Abstract inventions continue to confound the patent system. Several recent Federal Circuit decisions have only added to the uncertainty surrounding limitations on the type of inventions that may be patented. Computer algorithms capable of independent, artificial creativity provide a useful case study, revealing weaknesses in the law governing patentable subject matter and testing the workability of proposed solutions. This Note posits that the doctrine governing patentable subject matter is sufficiently vital in theory to limit patent coverage of broadly abstract inventions. To render the doctrine effective in practice, however, requires two changes in how courts apply it. First, courts must apply common law limits on patentability solely as means to ensure that society retains free access to the basic tools of science. Second, courts must limit statutory patentability under § 101 to only those inventions that produce predictable and replicable results when used.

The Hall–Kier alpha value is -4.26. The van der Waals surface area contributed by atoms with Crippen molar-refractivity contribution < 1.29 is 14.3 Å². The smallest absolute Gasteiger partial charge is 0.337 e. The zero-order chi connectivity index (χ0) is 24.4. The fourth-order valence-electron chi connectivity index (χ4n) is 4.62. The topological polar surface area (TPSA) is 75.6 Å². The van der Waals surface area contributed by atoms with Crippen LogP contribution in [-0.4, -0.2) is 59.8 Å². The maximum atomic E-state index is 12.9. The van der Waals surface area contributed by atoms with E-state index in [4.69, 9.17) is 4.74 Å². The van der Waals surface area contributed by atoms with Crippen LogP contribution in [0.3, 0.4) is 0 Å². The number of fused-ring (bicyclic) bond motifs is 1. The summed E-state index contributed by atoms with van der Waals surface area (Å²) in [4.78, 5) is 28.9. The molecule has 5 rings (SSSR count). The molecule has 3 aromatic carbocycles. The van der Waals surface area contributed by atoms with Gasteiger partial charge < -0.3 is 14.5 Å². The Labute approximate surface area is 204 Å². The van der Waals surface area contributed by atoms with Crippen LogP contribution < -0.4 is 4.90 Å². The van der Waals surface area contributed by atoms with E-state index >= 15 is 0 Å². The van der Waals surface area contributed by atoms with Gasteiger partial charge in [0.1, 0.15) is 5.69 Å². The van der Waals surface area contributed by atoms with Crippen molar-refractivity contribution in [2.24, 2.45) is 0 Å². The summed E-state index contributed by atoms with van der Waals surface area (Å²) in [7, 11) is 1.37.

Volume 93 - No. 2
- Note: Big Enough To Matter: Whether Statistical Significance or Practical Significance Should Be the Test for Title VII Disparate Impact Claims
- Note: Of Mosquitoes, Adolescents, and Reproductive Rights: Public Health and Reproductive Risks in a Genomic Age
- Note: Payments on Debt After Discharge: When a Discharge Is Not Really a Discharge and the Limits of Taxpayer Recourse
- Inherent National Sovereignty Constitutionalism: An Original Understanding of the U.S. Constitution
- Reproduction Reconceived
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